"The point is
that the potency of available marijuana has not merely 'doubled,' but increased
as much as 30 times."
John Walters made that unsupported
claim in the heat of the 2002 election campaign, and even his own organization
has since backed away from it. According to the ONDCP web site (http://www.whitehousedrugpolicy.gov),
"the average potency of samples of all cannabis types increased from 3%
in 1991 to 5.2% in 2001... The concentration of THC in sinsemilla was about
6% in the late 1970s and early 1980s, and averaged more than 9% in 2001."
But the legacy of Walters' lies lingers:
- US Office of National
Drug Control Policy director (drug czar) John Walters, San Francisco Chronicle,
Those folks need to read a report
released last week by the European Monitoring Center for Drugs and Drug
Addiction (EMCDDA). Cognizant of the widely echoed claims that marijuana
potency has gone through the roof in the past two or three decades, the
Europeans decided to take their own look.
"Today's pot is often up to
eight times stronger than the marijuana of the seventies, according to
the Drug Enforcement Administration."
- CoolNurse.com (http://www.coolnurse.com/marijuana/)
"Today, marijuana is up to 16
times stronger than what you smoked in the 1960s."
- Dr. Drew Edwards at PsychCentral (http://www.psychcentral.com/library/sa_faqm.htm)
"Today's marijuana is about
25 times stronger than what it was in the 1960s.
- Dr. Oscar Taube at Whole Family (http://www.wholefamily.com/aboutteensnow/substance_abuse/expert.html)
"But there's stuff out there
now that's 10, 20, even 50 times as potent we could get for research in
- Dr. Reese Jones, a professor of psychiatry at UC San Francisco,
Los Angeles Times, April 26, 2004
"The available data do not
show any long-term marked upward trend in the potency of herbal cannabis
or cannabis resin [hashish] imported into Europe," EMCDDA concluded.
"Today's report shows that effective potency of cannabis in nearly all
EU countries has remained quite stable for many years, at around 6–8% THC."
The report was based on testing
of marijuana, hashish, and hash oil samples seized in 14 West and East
European countries in 2001 and 2002.
The Netherlands is on the
high end of the spectrum when it comes to marijuana potency, the report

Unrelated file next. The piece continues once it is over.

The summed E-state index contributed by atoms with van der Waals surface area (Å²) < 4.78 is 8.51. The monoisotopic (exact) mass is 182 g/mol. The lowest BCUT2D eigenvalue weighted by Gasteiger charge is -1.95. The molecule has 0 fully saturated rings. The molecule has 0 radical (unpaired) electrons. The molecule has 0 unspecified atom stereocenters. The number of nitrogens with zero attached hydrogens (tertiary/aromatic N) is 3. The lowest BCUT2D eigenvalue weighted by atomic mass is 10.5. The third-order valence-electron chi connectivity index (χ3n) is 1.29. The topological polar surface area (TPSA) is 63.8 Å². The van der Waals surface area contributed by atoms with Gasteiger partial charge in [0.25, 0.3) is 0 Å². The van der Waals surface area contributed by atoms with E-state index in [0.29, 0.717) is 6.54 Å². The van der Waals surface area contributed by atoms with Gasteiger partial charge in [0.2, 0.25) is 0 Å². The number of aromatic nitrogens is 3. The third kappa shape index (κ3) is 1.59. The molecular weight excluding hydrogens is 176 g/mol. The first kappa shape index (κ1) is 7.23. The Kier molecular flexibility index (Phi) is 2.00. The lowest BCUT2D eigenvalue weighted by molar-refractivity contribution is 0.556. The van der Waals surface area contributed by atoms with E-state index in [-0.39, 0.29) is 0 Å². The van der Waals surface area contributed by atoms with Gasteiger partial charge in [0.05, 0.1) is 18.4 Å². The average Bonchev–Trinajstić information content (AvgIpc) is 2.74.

noted. There, cannabis potency "had reached 16%, largely due to the
increasing availability of intensively produced home-grown cannabis."
EMCDDA attributed high Dutch potency levels to the fact that Hollanders
consumed a higher percentage of high-octane home-grown sinsemilla than
people in other European countries, who were more likely to use less potent
varieties from North Africa.
"The message we draw from
this study is that we should neither be over-alarmist nor too complacent
about the potency of cannabis available today," said EMCDDA executive director
Georges Estievenart. "Cannabis produced within Europe using new methods
is consistently of higher potency, although this product remains relatively
rare in most countries. But this could change, and we must therefore
implement measures to monitor the situation carefully and extend our understanding
of what impact high-potency cannabis is likely to have on the health of
Oh, those Europeans!
Too cautious to wave away all concerns; too reasonable to fall prey to
anti-drug hysterics like John Walters. It seems like a nice way to
To read the study, "An Overview
of Cannabis Potency in Europe," and the accompanying news release online,
-- END --
Issue #344, 7/2/04
Editorial: Under Its Own Weight |
Supreme Court Ruling Portends Massive Changes in Federal Sentencing -- Thousands Could Benefit from Reduced Sentences, Early Releases on Appeal |
Federal Judge Declares Sentencing Guidelines Unconstitutional |
Supreme Court to Hear Federal Government Appeal in California Medical Marijuana Case |
International Anti-Drugs Day Marked by Executions in China, "Revolutionary Justice" in India, Silly Stuff Elsewhere |
DRCNet Book Review: "Can't Find My Way Home: America in the Great Stoned Age, 1945-2000" by Martin Torgoff (Simon & Schuster, 2004, 474 Pages, Notes/Bibliography/Index, $27.95) |
Newsbrief: Bill Introduced in Congress Would Mandate Ten Years to Life for Some Marijuana Sales |
Newsbrief: New Jersey Needle Exchange Battle Continues |
Newsbrief: Iran Wants to Ban Water Pipes |
Newsbrief: European Drug Agency Punctures "Not Your Father's Marijuana" Myth |
Newsbrief: North Carolina Supreme Court Settles Dispute, Declares Cocaine Possession Is a Felony |
Media Scan: Ethan Nadelmann in National Review |
This Week in History |
The Reformer's Calendar
Mail this article to a friend
Send us feedback on this article
This issue -- main page
This issue -- single-file printer version
Drug War Chronicle -- main page
PERMISSION to reprint or
redistribute any or all of the contents of Drug War Chronicle (formerly The Week Online with DRCNet is hereby
granted. We ask that any use of these materials include proper credit and,
where appropriate, a link to one or more of our web sites. If your
publication customarily pays for publication, DRCNet requests checks
payable to the organization. If your publication does not pay for
materials, you are free to use the materials gratis. In all cases, we
request notification for our records, including physical copies where
material has appeared in print. Contact: StoptheDrugWar.org: the Drug Reform Coordination Network,
P.O. Box 18402, Washington, DC 20036, (202) 293-8340 (voice), (202)
293-8344 (fax), e-mail email@example.com. Thank
Articles of a purely
educational nature in Drug War Chronicle appear courtesy of the DRCNet
Foundation, unless otherwise noted.